Pier Jacopo Alari Bonacolsi

Pier Jacopo Alari Bonacolsi (c. 1460–1528), called L'Antico by his contemporaries for the refined interpretation of the Antique they recognized in his work, was a 16th-century North Italian sculptor, known for his finely detailed small bronzes all'Anticacoolly classicizing, often with gilded details, and silver-inlaid eyes, a refinement that is found in some classical and Hellenistic Greek bronzes.

There is very little documentation of Bonacolsi, in spite of the aristocratic name he bore, that of the signori of Mantua who preceded the Gonzaga until 1328. Born probably in Gazzuolo, near Mantua, he may have been trained as a goldsmith, like his only rival in Mantua, Andrea Riccio. He found patronage among the Gonzaga, at first in the court that gathered at Gazzuolo around the natural son and favorite of the marquis of Mantua, Ludovico Gonzaga, Gianfrancesco, and his wife Antonia del Balzo, whose wedding in 1479 was commemorated in a pair of medallions by Bonacolsi. Gianfrancesco had recently come into possession of the fief, and a refined court gathered round the young couple, of personalities both intellectual and artistic: Ludovico Ariosto, Bernardo Tasso, Matteo Bandello, Baldassare Castiglione and l'Antico. At Gazzuolo the parish church became the burial place of the Gonzaga: there Pico della Mirandola is also interred.

Bonacolsi found patrons after 1490 above all in the brilliant court at Mantua of Isabella d'Este, who married Francesco II Gonzaga in that year. In Mantua one of Renaissance Italy's finest collections of Roman sculptures and antiquities was to be found. Bonacolsi made many small reductions of Roman sculptures as well as improvising upon the themes and styles of Antiquity. His well-knit cleanly defined torsos recall the art of Andrea Mantegna, the giant artistic personality of contemporary Mantua.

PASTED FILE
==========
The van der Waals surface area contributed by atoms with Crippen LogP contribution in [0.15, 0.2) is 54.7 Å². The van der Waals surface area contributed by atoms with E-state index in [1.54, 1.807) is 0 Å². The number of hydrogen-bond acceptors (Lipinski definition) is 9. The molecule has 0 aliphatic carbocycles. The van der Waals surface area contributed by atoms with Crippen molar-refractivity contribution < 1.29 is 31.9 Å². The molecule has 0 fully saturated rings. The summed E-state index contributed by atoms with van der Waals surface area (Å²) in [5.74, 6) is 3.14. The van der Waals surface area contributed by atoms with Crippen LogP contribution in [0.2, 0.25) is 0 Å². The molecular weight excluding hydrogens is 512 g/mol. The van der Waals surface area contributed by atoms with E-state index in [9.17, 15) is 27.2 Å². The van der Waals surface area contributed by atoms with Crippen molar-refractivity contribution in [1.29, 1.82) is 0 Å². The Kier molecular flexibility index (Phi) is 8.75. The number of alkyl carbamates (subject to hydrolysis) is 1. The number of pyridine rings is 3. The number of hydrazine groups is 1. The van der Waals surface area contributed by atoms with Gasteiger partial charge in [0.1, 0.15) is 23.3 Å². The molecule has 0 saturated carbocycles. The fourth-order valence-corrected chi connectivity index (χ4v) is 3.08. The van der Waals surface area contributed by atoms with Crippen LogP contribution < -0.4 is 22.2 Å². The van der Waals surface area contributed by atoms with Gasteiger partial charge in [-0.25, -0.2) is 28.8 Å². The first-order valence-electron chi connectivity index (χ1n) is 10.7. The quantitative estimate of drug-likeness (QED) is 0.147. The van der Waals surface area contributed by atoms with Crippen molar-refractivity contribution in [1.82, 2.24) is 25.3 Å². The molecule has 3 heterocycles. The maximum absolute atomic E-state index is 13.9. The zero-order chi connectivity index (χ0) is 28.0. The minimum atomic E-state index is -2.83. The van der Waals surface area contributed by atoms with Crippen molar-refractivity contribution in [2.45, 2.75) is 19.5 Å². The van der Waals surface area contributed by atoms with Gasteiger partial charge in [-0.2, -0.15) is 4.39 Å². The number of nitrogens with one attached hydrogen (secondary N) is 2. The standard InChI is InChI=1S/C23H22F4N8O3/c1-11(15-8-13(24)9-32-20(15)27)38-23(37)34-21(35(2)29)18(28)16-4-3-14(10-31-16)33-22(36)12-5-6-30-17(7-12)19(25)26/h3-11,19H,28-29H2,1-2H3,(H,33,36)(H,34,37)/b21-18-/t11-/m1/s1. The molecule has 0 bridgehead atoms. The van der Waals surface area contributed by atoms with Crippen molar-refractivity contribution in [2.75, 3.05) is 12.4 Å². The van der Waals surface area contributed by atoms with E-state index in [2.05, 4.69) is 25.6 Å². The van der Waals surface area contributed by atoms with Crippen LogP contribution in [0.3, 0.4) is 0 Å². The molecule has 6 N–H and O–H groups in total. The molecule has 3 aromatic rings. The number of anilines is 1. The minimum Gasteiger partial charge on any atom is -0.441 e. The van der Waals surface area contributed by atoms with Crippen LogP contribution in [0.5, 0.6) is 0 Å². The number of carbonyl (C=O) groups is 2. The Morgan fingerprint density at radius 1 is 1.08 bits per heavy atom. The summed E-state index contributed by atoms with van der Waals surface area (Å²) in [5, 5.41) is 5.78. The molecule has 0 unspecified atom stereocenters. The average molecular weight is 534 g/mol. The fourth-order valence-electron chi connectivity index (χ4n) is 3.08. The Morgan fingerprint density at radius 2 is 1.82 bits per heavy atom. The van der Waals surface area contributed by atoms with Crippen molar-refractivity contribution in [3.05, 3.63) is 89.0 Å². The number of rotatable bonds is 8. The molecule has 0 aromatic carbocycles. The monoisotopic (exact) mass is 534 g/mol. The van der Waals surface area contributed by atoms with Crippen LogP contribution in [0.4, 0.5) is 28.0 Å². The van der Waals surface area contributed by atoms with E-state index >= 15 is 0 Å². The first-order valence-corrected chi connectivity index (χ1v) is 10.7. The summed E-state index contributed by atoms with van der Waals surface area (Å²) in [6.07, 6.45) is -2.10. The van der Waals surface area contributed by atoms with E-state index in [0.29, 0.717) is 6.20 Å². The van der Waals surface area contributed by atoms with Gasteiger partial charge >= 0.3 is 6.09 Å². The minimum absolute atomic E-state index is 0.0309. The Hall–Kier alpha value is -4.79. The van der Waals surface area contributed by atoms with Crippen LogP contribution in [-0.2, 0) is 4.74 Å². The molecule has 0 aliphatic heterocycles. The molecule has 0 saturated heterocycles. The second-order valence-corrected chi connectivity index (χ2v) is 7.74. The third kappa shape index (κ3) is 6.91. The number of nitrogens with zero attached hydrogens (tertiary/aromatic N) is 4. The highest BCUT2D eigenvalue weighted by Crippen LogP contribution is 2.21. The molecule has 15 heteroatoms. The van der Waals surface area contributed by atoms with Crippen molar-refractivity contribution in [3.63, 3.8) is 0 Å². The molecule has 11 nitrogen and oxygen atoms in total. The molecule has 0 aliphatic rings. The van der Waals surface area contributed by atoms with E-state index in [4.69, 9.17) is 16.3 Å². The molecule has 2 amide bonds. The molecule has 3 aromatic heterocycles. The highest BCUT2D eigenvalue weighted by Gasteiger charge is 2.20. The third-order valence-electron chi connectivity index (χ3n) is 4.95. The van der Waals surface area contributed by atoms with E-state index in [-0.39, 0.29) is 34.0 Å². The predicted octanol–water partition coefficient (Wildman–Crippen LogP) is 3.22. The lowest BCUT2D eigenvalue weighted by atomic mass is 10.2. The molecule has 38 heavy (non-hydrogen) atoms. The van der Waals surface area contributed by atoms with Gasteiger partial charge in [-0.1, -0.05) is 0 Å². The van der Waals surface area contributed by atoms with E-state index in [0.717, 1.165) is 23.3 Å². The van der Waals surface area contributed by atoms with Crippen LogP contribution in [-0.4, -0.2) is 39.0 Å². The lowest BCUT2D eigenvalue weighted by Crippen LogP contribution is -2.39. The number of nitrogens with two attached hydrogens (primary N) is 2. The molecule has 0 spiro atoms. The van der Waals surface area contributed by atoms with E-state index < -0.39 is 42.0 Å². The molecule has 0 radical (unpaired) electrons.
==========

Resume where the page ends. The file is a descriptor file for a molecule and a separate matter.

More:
His bronzes were remarkable for their extremely fine facture, meticulously cast and finely cleaned and finished. His black patination is characteristic.. He was the first sculptor to realize the value of casting replicas of his bronzes by preserving his refined wax originals. His cool, refined, slightly precious works were designed for close appreciation in the privacy of a courtly studiolo.

Bonacolsi also worked as a restorer. On one of the marble horses of the Dioscuri on the Quirinal in Rome his signature is discreetly inscribed. His trip to Rome, where he was able to study the Apollo Belvedere at firsthand, is his only known venture outside Mantua.

He died at Gazzuolo in 1528.

Representative works

Further reading

  • Manfred Leithe-Jasper, 1986. Renaissance Master Bronzes from the Collection of the Kunsthistorisches Museum, Vienna (London: Scala Publications) General background to Renaissance bronzes.
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